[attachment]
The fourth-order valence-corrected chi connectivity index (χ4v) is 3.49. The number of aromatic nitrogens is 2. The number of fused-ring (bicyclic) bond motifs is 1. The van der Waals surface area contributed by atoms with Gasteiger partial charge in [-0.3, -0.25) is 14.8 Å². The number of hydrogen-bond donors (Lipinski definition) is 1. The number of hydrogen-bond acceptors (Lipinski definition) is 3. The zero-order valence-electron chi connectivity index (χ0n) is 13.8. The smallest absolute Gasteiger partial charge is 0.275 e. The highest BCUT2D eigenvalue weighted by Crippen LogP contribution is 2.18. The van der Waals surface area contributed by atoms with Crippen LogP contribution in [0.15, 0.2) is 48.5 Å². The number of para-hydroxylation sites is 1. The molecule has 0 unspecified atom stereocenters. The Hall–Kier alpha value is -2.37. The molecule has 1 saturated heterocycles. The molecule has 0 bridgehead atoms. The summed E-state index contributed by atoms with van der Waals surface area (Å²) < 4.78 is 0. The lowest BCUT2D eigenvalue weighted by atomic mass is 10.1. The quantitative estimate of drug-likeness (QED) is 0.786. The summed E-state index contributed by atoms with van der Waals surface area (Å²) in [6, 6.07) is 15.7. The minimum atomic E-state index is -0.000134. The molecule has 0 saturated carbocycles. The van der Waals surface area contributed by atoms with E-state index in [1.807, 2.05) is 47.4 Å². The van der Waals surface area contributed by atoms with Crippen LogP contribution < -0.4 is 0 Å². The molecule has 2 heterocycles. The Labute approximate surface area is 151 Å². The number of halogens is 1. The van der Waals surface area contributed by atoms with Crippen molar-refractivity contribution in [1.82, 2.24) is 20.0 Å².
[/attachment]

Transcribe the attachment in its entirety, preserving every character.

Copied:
The fourth-order valence-corrected chi connectivity index (χ4v) is 3.49. The number of aromatic nitrogens is 2. The number of fused-ring (bicyclic) bond motifs is 1. The van der Waals surface area contributed by atoms with Gasteiger partial charge in [-0.3, -0.25) is 14.8 Å². The number of hydrogen-bond donors (Lipinski definition) is 1. The number of hydrogen-bond acceptors (Lipinski definition) is 3. The zero-order valence-electron chi connectivity index (χ0n) is 13.8. The smallest absolute Gasteiger partial charge is 0.275 e. The highest BCUT2D eigenvalue weighted by Crippen LogP contribution is 2.18. The van der Waals surface area contributed by atoms with Crippen LogP contribution in [0.15, 0.2) is 48.5 Å². The number of para-hydroxylation sites is 1. The molecule has 0 unspecified atom stereocenters. The Hall–Kier alpha value is -2.37. The molecule has 1 saturated heterocycles. The molecule has 0 bridgehead atoms. The summed E-state index contributed by atoms with van der Waals surface area (Å²) < 4.78 is 0. The lowest BCUT2D eigenvalue weighted by atomic mass is 10.1. The quantitative estimate of drug-likeness (QED) is 0.786. The summed E-state index contributed by atoms with van der Waals surface area (Å²) in [6, 6.07) is 15.7. The minimum atomic E-state index is -0.000134. The molecule has 0 saturated carbocycles. The van der Waals surface area contributed by atoms with E-state index in [1.807, 2.05) is 47.4 Å². The van der Waals surface area contributed by atoms with Crippen LogP contribution < -0.4 is 0 Å². The molecule has 2 heterocycles. The Labute approximate surface area is 151 Å². The number of halogens is 1. The van der Waals surface area contributed by atoms with Crippen molar-refractivity contribution in [1.82, 2.24) is 20.0 Å².